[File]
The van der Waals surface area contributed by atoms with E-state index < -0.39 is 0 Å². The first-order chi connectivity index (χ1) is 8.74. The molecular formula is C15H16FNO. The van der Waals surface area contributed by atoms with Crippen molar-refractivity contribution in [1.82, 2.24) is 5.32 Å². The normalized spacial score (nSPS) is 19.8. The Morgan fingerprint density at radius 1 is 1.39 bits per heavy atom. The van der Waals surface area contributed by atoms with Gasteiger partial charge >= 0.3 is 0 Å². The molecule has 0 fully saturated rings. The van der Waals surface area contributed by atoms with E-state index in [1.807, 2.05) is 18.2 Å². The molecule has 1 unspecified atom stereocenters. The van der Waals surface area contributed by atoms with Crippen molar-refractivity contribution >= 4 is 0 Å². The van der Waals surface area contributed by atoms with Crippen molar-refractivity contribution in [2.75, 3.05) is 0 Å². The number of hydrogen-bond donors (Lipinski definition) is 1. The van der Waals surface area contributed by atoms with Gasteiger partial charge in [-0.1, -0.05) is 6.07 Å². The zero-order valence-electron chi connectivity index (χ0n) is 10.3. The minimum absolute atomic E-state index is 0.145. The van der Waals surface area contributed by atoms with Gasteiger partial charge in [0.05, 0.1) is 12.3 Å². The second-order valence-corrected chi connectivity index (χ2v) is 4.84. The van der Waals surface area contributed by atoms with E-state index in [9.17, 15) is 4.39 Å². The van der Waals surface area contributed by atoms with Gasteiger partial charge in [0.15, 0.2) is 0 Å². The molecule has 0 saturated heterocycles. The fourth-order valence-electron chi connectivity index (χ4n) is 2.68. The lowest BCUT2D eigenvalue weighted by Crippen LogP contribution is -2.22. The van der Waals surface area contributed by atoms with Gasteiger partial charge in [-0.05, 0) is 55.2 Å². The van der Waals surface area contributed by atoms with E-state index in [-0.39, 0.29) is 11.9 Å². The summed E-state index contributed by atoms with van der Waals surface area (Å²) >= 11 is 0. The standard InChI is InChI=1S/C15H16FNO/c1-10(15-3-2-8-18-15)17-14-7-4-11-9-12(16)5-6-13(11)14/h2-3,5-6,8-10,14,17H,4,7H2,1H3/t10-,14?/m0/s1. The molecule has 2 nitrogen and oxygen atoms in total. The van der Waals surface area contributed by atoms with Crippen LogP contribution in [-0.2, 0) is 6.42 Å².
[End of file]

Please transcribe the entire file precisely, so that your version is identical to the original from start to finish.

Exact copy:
The van der Waals surface area contributed by atoms with E-state index < -0.39 is 0 Å². The first-order chi connectivity index (χ1) is 8.74. The molecular formula is C15H16FNO. The van der Waals surface area contributed by atoms with Crippen molar-refractivity contribution in [1.82, 2.24) is 5.32 Å². The normalized spacial score (nSPS) is 19.8. The Morgan fingerprint density at radius 1 is 1.39 bits per heavy atom. The van der Waals surface area contributed by atoms with Gasteiger partial charge >= 0.3 is 0 Å². The molecule has 0 fully saturated rings. The van der Waals surface area contributed by atoms with E-state index in [1.807, 2.05) is 18.2 Å². The molecule has 1 unspecified atom stereocenters. The van der Waals surface area contributed by atoms with Crippen molar-refractivity contribution >= 4 is 0 Å². The van der Waals surface area contributed by atoms with Crippen molar-refractivity contribution in [2.75, 3.05) is 0 Å². The number of hydrogen-bond donors (Lipinski definition) is 1. The van der Waals surface area contributed by atoms with Gasteiger partial charge in [-0.1, -0.05) is 6.07 Å². The zero-order valence-electron chi connectivity index (χ0n) is 10.3. The minimum absolute atomic E-state index is 0.145. The van der Waals surface area contributed by atoms with Gasteiger partial charge in [0.05, 0.1) is 12.3 Å². The second-order valence-corrected chi connectivity index (χ2v) is 4.84. The van der Waals surface area contributed by atoms with E-state index in [9.17, 15) is 4.39 Å². The van der Waals surface area contributed by atoms with Gasteiger partial charge in [0.15, 0.2) is 0 Å². The molecule has 0 saturated heterocycles. The fourth-order valence-electron chi connectivity index (χ4n) is 2.68. The lowest BCUT2D eigenvalue weighted by Crippen LogP contribution is -2.22. The van der Waals surface area contributed by atoms with Gasteiger partial charge in [-0.05, 0) is 55.2 Å². The van der Waals surface area contributed by atoms with E-state index in [-0.39, 0.29) is 11.9 Å². The summed E-state index contributed by atoms with van der Waals surface area (Å²) >= 11 is 0. The standard InChI is InChI=1S/C15H16FNO/c1-10(15-3-2-8-18-15)17-14-7-4-11-9-12(16)5-6-13(11)14/h2-3,5-6,8-10,14,17H,4,7H2,1H3/t10-,14?/m0/s1. The molecule has 2 nitrogen and oxygen atoms in total. The van der Waals surface area contributed by atoms with Crippen LogP contribution in [-0.2, 0) is 6.42 Å².